Crisp, colorful, radishes are one of the first veggies to pop up each spring.
This underrated root vegetable is actually a powerhouse of nutrition and can be served in a number of tasty ways. They are surprisingly versatile, and while they are delightful raw, they can also be excellent when cooked.
Consider this your go-to guide for radish varieties; how to buy them, store them, and use them.
Radishes are members of the Brassica family and are close relatives of turnips, cabbage, and cauliflower. All varieties are super low in calories and carbs, and they contribute to your daily fiber intake. They are a good source of potassium and folate, as well as vitamin C which helps to prevent cell damage caused by aging, an unhealthy lifestyle, and environmental toxins. Vitamin C also plays a key role in collagen production, which supports healthy skin and blood vessels.
How to buy
Radishes are easy to find in most supermarkets, where you will likely find the most common varieties. Head over to your local farmer’s markets or specialty produce stores to find other radish varieties. Radishes are one of the first veggies to pop up in spring, and farmers will often load up their tables with colorful varieties.
When selecting, look for firm radishes without cracks or soft spots. If you squeeze them and they have any give, they’re past their prime. If greens are attached, they should be fresh and green, not wilted.
Also, keep in mind, that radishes become overly pungent if they are left in the ground too long or not eaten right away. Smaller radishes tend to have the best flavor and texture.
When storing radishes, place loose ones in a clean, dry plastic bag in the crisper drawer of the refrigerator for up to one week. Leave the greens attached if you plan on eating them in a day or two. Otherwise, if you need to store them for a while, the roots will keep better if you remove the greens.
For longer shelf life, why not pickle your radishes? Pickled radishes can last up to six months in a refrigerated canning jar. When pickling radishes, you can use a formula that combines a half-pound of radishes with a half-cup of sugar, a half-cup of white vinegar, a quarter-cup of water, and a teaspoon of salt.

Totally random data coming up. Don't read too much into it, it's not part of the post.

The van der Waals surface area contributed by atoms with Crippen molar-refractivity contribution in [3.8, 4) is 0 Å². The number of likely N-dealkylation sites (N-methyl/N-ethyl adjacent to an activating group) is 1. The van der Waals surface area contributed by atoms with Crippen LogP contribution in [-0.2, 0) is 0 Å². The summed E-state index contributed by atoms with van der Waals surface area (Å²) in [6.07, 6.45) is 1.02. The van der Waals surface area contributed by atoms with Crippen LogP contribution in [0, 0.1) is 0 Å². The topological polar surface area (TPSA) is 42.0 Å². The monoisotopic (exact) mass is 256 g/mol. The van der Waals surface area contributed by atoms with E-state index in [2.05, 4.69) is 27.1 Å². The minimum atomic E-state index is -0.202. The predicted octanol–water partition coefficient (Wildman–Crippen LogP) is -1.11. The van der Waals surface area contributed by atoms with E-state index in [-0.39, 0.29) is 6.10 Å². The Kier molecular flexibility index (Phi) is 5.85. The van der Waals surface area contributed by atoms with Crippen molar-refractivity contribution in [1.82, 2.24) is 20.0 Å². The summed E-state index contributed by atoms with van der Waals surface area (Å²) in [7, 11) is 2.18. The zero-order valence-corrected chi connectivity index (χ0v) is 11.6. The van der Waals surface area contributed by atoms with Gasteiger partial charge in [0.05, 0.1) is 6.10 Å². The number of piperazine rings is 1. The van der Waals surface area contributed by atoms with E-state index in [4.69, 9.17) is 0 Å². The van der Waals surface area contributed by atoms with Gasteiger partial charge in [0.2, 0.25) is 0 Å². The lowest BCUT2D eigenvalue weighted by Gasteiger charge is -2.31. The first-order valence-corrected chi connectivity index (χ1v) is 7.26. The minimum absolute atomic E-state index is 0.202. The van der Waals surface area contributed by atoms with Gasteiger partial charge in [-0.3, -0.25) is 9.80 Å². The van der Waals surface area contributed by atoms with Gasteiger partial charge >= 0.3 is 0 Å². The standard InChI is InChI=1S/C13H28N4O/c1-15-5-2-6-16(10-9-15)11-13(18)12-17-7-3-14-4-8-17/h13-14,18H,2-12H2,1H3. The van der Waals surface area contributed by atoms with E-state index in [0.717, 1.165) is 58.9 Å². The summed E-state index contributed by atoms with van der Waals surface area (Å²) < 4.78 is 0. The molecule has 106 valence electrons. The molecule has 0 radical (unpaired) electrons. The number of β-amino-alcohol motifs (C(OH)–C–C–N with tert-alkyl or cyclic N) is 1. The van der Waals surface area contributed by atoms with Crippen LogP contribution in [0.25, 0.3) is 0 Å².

Red radish: Round or oval with bright red skin and white flesh. They are available year-round and have a crisp, peppery flavor.
Black radish: a.k.a. Spanish radishes have a black exterior with white flesh and a quite peppery flavor.
Watermelon Radish: while this radish doesn’t look like much from the outside, cut them open to reveal a vibrant reddish-pink interior. Available in spring and fall and have a slightly sweeter flavor but still have a little bit
Easter egg radishes: not an actual variety, but rather a mix of varieties with different skin colors sold together typically including white, pink, red, and purple radishes.
Daikon radishes: also known as white radish, Japanese radish, and Chinese radish, is popular in Asian cuisines. They are white and long in shape, like a plump carrot, and are commonly eaten raw, cooked, or pickled. Raw daikon radish has a sweet and lightly spicy flavor, and it tends to be milder than a peppery red radish.
French breakfast radishes: These are slightly elongated versions of the common red round radish with a white tip. It has a mild peppery flavor and crisp texture. t is often eaten raw but the radish can be cooked as well.
How to use radishes
Radishes are most frequently eaten raw in salads and other dishes, but don’t overlook how amazing they can be when roasted! They come out super crunchy and juicy. They can also be used in stews, soups, and stir-fries or as a fresh addition to colorful Buddha bowls. Or simply top your favorite toast with slices of radish, like this watermelon radish toast recipe.